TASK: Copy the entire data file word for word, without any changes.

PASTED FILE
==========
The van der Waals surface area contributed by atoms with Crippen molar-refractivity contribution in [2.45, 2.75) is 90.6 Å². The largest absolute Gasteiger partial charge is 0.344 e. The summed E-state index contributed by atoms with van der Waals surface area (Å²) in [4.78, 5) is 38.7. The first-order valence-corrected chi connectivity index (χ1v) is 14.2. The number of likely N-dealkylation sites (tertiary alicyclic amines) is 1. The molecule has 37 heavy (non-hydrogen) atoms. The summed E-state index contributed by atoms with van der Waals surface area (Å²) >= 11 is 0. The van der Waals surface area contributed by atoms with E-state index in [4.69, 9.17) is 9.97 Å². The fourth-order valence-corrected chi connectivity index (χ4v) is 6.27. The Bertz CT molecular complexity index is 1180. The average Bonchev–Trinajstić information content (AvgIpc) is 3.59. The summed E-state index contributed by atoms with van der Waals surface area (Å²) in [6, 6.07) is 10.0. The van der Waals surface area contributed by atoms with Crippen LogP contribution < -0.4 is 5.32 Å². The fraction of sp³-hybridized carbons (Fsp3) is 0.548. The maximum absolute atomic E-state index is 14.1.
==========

The van der Waals surface area contributed by atoms with Crippen molar-refractivity contribution in [2.45, 2.75) is 90.6 Å². The largest absolute Gasteiger partial charge is 0.344 e. The summed E-state index contributed by atoms with van der Waals surface area (Å²) in [4.78, 5) is 38.7. The first-order valence-corrected chi connectivity index (χ1v) is 14.2. The number of likely N-dealkylation sites (tertiary alicyclic amines) is 1. The molecule has 37 heavy (non-hydrogen) atoms. The summed E-state index contributed by atoms with van der Waals surface area (Å²) >= 11 is 0. The van der Waals surface area contributed by atoms with E-state index in [4.69, 9.17) is 9.97 Å². The fourth-order valence-corrected chi connectivity index (χ4v) is 6.27. The Bertz CT molecular complexity index is 1180. The average Bonchev–Trinajstić information content (AvgIpc) is 3.59. The summed E-state index contributed by atoms with van der Waals surface area (Å²) in [6, 6.07) is 10.0. The van der Waals surface area contributed by atoms with Crippen LogP contribution < -0.4 is 5.32 Å². The fraction of sp³-hybridized carbons (Fsp3) is 0.548. The maximum absolute atomic E-state index is 14.1.